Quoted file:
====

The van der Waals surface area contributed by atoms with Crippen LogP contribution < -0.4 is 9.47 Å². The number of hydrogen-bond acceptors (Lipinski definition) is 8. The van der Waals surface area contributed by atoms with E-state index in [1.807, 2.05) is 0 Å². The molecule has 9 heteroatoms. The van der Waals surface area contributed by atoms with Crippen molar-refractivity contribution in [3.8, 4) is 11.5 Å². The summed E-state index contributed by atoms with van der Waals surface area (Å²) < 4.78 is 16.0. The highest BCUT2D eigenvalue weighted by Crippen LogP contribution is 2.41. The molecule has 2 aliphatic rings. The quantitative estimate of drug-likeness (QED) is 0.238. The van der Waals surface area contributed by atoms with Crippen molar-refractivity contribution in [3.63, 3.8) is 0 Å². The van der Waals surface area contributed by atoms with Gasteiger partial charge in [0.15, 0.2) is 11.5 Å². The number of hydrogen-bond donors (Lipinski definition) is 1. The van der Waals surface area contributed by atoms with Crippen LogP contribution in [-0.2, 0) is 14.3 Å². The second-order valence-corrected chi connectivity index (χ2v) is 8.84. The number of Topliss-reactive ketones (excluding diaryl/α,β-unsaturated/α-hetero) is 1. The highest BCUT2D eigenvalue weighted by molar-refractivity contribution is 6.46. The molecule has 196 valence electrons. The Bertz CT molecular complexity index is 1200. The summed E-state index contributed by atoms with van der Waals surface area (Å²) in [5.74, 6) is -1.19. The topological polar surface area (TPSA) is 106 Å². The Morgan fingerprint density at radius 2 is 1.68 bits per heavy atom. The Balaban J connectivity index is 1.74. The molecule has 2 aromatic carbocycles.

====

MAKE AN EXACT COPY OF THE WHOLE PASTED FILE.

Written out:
The van der Waals surface area contributed by atoms with Crippen LogP contribution < -0.4 is 9.47 Å². The number of hydrogen-bond acceptors (Lipinski definition) is 8. The van der Waals surface area contributed by atoms with E-state index in [1.807, 2.05) is 0 Å². The molecule has 9 heteroatoms. The van der Waals surface area contributed by atoms with Crippen molar-refractivity contribution in [3.8, 4) is 11.5 Å². The summed E-state index contributed by atoms with van der Waals surface area (Å²) < 4.78 is 16.0. The highest BCUT2D eigenvalue weighted by Crippen LogP contribution is 2.41. The molecule has 2 aliphatic rings. The quantitative estimate of drug-likeness (QED) is 0.238. The van der Waals surface area contributed by atoms with Crippen molar-refractivity contribution in [3.63, 3.8) is 0 Å². The van der Waals surface area contributed by atoms with Gasteiger partial charge in [0.15, 0.2) is 11.5 Å². The number of hydrogen-bond donors (Lipinski definition) is 1. The van der Waals surface area contributed by atoms with Crippen LogP contribution in [-0.2, 0) is 14.3 Å². The second-order valence-corrected chi connectivity index (χ2v) is 8.84. The number of Topliss-reactive ketones (excluding diaryl/α,β-unsaturated/α-hetero) is 1. The highest BCUT2D eigenvalue weighted by molar-refractivity contribution is 6.46. The molecule has 196 valence electrons. The Bertz CT molecular complexity index is 1200. The summed E-state index contributed by atoms with van der Waals surface area (Å²) in [5.74, 6) is -1.19. The topological polar surface area (TPSA) is 106 Å². The Morgan fingerprint density at radius 2 is 1.68 bits per heavy atom. The Balaban J connectivity index is 1.74. The molecule has 2 aromatic carbocycles.